Helicopter parenting is a parenting style in which the parents are closely involved with their children’s lives and try to control them too much, especially the aspects and outcomes of their children’s education.
The term helicopter parents was coined by Jim Fay and Foster W. Cline in 1990. As the term implies, the main characteristic of helicopter parents is that they always keep their children at a very close range, constantly hovering over them—literally and figuratively—and trying to make sure that no harm will come to them.
Characteristics of Helicopter Parenting
Helicopter parents are paranoid and never believe that their children are capable of standing on their own. It is very common to see the parents hovering around their children because of their unnecessary fear.
For example, these kinds of caregivers might insist on driving their children to school and back every day because they fear the possibility of abduction. The children may not be allowed to play by themselves because the parents are afraid they might get hurt. The parents even go to the extent of doing their children’s assignments on their behalf.
Helicopter parenting often results in micromanaging because the parents show little trust in their children’s ability to act on their own. Parents who micromanage deny their children opportunities to develop independence and responsibility.
Indeed, studies have shown that helicopter parenting produces individuals who lack confidence because they are used to a micromanaged setup. Thus, helicopter parenting affects all spheres of the children’s lives, including at home and at school.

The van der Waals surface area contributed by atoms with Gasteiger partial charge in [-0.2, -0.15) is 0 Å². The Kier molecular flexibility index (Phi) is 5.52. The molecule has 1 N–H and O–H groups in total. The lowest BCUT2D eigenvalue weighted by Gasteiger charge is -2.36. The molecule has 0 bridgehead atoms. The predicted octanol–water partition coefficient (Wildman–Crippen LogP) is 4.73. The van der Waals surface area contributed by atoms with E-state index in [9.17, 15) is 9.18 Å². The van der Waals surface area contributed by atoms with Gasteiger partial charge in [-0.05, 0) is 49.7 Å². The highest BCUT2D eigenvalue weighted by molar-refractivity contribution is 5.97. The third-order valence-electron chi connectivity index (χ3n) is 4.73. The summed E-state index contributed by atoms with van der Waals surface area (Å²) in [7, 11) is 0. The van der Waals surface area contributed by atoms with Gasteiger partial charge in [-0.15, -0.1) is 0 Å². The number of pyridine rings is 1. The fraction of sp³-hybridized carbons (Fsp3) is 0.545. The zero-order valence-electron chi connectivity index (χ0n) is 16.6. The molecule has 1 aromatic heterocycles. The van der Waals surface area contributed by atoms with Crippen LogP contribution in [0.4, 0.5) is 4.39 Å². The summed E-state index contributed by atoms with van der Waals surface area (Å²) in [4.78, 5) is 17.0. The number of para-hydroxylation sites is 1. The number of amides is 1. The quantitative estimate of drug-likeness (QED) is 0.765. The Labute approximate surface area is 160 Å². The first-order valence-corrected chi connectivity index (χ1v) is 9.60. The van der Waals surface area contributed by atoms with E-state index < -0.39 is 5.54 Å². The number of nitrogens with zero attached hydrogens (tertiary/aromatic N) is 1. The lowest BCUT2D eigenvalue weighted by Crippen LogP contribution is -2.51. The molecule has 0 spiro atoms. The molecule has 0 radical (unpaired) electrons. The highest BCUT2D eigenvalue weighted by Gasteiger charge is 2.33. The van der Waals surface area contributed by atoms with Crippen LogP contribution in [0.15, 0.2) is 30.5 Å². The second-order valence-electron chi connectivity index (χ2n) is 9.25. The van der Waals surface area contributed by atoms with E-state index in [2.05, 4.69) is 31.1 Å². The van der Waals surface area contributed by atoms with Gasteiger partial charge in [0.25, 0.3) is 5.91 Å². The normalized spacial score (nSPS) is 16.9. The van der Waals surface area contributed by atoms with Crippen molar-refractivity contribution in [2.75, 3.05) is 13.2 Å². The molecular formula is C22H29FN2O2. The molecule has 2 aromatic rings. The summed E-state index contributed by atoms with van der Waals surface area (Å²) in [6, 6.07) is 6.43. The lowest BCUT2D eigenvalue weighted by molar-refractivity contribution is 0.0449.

Helicopter parents also tend to nag people who interact with their children. For example, they may check in with their children’s teachers to an excessive degree.
Another feature of helicopter parenting is the need for instant gratification. Most parents buy gifts for their children for important occasions like birthdays. However, helicopter parents will buy gifts often to satisfy their children’s desires instantly.
Helicopter parents also tend to stand in for their children when they are faced with difficulties and challenges. They often mediate on their behalf. For instance, when both the parents and a child are called in for a meeting with the child’s tutor, a helicopter parent will most likely answer questions meant for the child.
Effects of Helicopter Parenting
The helicopter parenting style has both negative and positive effects. On the positive side, the child-parent relationships tend to be more cohesive, so the parents are able to better understand the child’s abilities (Boen, 2007). Another advantage is the increased sense of security. The children tend to be calmer because they know that their parents are watching over them. Separation anxiety is, therefore, not experienced with this type of parenting.
On the other hand, helicopter parenting can hinder the independence and confidence of the children. The children grow up with less (or no) ambition because they are used to close supervision. In addition, they may not be well-equipped to handle life’s challenges because they are too dependent on others.
Boen, Jennifer. “‘Helicopter Parenting’ Hurts More Than Helps: Such Parenting Impedes Child’s Confidence.” The News-Sentinel (Fort Wayne, IN), January 15, 2007. https://www.highbeam.com
Bradley-Geist, Jill, and Julie B. Olson-Buchanan. “Helicopter Parents: An Examination of the Correlates of Over-Parenting of College Students.” Education+ Training 56, no. 4 (2014): 314–328. Retrieved from https://www.emeraldinsight.com